Robert A. "red" Kinney, Individually, and As a Member Onbehalf of Local Union 396 of the Internationalbrotherhood of Electrical Workers,plaintiff-appellant, v. the International Brotherhood of Electrical Workers; Charlesh. Pillard; Individually, and As President of the Ibew; W.l. Vinson, Individually, and As Vice-president of Ibew; Patburns, Individually, and As a Representative of the Ibew;and John Lappin, Individually, and As a Representative Ofthe Ibew, Defendants-appellees, 669 F.2d 1222 (9th Cir. 1982)Annotate this Case
R. Kelly Hocker, Tempe, Ariz., for plaintiff-appellant.
Alan C. Davis, San Francisco, Cal., for defendants-appellees.
Appeal from the United States District Court for the District of Nevada.
Before CHOY and TANG, Circuit Judges, and KASHIWA,* U.S. Court of Claims.
TANG, Circuit Judge.
Kinney filed suit in district court asserting several claims arising from IBEW's allegedly improper removal of Kinney from his elected office with Local 396, and imposition of a trusteeship over the Local. The district court granted summary judgment against Kinney on one claim, and dismissed all other claims. Kinney seeks review of the grant of IBEW's motion for dismissal/summary judgment.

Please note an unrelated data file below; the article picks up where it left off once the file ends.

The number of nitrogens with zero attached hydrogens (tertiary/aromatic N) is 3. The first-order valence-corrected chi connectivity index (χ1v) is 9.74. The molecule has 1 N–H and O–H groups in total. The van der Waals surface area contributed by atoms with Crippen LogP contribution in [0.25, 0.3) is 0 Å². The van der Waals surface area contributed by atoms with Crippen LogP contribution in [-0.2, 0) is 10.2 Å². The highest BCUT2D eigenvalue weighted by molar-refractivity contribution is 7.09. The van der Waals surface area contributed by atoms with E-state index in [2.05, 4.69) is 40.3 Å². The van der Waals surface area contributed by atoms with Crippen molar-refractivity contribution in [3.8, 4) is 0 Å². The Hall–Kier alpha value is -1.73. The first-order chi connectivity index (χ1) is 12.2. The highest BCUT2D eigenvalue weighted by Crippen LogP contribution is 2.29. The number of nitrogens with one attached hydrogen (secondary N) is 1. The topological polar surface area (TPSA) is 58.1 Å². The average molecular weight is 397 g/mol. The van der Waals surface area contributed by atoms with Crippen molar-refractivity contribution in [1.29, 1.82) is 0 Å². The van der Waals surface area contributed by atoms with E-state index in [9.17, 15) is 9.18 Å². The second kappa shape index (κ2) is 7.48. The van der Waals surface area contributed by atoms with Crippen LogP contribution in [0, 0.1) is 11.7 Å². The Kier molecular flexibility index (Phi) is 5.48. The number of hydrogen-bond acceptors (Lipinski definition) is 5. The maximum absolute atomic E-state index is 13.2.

Kinney was the elected business manager and financial secretary of Local 396 of the IBEW. In December, 1976, Local 396 began contract negotiations with Nevada Power Company. Kinney headed the negotiating team.
On January 20, and again on January 26, 1977, Kinney requested a strike sanction from IBEW president Pillard. Ultimately, the requests were not acted on.
Continued negotiations were fruitless, and on January 31, the eve of the expiration of the existing contract, Kinney informed Nevada Power that Local 396 was on strike. On the morning of February 1, IBEW vice-president Vinson instructed Kinney to return the members to work. The next day a temporary contract extension was negotiated and Local 396 returned to work.